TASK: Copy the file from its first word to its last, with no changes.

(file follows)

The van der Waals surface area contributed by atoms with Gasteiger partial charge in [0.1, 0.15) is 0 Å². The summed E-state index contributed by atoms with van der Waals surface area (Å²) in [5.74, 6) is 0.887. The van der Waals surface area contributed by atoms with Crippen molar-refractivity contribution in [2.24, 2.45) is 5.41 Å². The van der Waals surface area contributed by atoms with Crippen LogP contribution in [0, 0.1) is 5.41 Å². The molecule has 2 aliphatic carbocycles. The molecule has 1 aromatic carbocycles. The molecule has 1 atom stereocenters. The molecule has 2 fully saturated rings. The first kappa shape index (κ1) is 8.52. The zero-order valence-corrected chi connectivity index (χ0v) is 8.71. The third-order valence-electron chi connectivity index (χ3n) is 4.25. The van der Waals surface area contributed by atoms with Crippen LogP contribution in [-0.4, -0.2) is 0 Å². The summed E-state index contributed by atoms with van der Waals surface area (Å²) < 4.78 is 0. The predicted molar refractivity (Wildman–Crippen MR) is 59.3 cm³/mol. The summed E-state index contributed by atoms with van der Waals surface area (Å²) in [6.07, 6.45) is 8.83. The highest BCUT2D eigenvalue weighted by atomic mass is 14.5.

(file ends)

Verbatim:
The van der Waals surface area contributed by atoms with Gasteiger partial charge in [0.1, 0.15) is 0 Å². The summed E-state index contributed by atoms with van der Waals surface area (Å²) in [5.74, 6) is 0.887. The van der Waals surface area contributed by atoms with Crippen molar-refractivity contribution in [2.24, 2.45) is 5.41 Å². The van der Waals surface area contributed by atoms with Crippen LogP contribution in [0, 0.1) is 5.41 Å². The molecule has 2 aliphatic carbocycles. The molecule has 1 aromatic carbocycles. The molecule has 1 atom stereocenters. The molecule has 2 fully saturated rings. The first kappa shape index (κ1) is 8.52. The zero-order valence-corrected chi connectivity index (χ0v) is 8.71. The third-order valence-electron chi connectivity index (χ3n) is 4.25. The van der Waals surface area contributed by atoms with Crippen LogP contribution in [-0.4, -0.2) is 0 Å². The summed E-state index contributed by atoms with van der Waals surface area (Å²) < 4.78 is 0. The predicted molar refractivity (Wildman–Crippen MR) is 59.3 cm³/mol. The summed E-state index contributed by atoms with van der Waals surface area (Å²) in [6.07, 6.45) is 8.83. The highest BCUT2D eigenvalue weighted by atomic mass is 14.5.